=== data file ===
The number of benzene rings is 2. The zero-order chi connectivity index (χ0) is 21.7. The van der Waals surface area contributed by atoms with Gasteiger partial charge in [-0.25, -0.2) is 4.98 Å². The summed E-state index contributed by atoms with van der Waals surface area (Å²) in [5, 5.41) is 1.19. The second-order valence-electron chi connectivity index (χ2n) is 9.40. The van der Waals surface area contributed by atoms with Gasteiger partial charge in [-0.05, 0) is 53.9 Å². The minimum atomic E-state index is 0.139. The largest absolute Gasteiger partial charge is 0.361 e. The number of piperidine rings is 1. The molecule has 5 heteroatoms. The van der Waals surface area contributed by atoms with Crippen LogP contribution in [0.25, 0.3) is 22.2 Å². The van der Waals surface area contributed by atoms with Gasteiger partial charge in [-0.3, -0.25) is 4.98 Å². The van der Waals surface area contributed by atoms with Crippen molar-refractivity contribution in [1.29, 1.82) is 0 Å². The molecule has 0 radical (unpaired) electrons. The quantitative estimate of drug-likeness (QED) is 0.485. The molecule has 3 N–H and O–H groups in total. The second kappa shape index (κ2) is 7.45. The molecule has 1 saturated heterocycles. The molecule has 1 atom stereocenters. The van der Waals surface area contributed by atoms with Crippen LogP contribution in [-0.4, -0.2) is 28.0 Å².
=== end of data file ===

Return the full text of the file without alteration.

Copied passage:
The number of benzene rings is 2. The zero-order chi connectivity index (χ0) is 21.7. The van der Waals surface area contributed by atoms with Gasteiger partial charge in [-0.25, -0.2) is 4.98 Å². The summed E-state index contributed by atoms with van der Waals surface area (Å²) in [5, 5.41) is 1.19. The second-order valence-electron chi connectivity index (χ2n) is 9.40. The van der Waals surface area contributed by atoms with Gasteiger partial charge in [-0.05, 0) is 53.9 Å². The minimum atomic E-state index is 0.139. The largest absolute Gasteiger partial charge is 0.361 e. The number of piperidine rings is 1. The molecule has 5 heteroatoms. The van der Waals surface area contributed by atoms with Crippen LogP contribution in [0.25, 0.3) is 22.2 Å². The van der Waals surface area contributed by atoms with Gasteiger partial charge in [-0.3, -0.25) is 4.98 Å². The van der Waals surface area contributed by atoms with Crippen molar-refractivity contribution in [1.29, 1.82) is 0 Å². The molecule has 0 radical (unpaired) electrons. The quantitative estimate of drug-likeness (QED) is 0.485. The molecule has 3 N–H and O–H groups in total. The second kappa shape index (κ2) is 7.45. The molecule has 1 saturated heterocycles. The molecule has 1 atom stereocenters. The van der Waals surface area contributed by atoms with Crippen LogP contribution in [-0.4, -0.2) is 28.0 Å².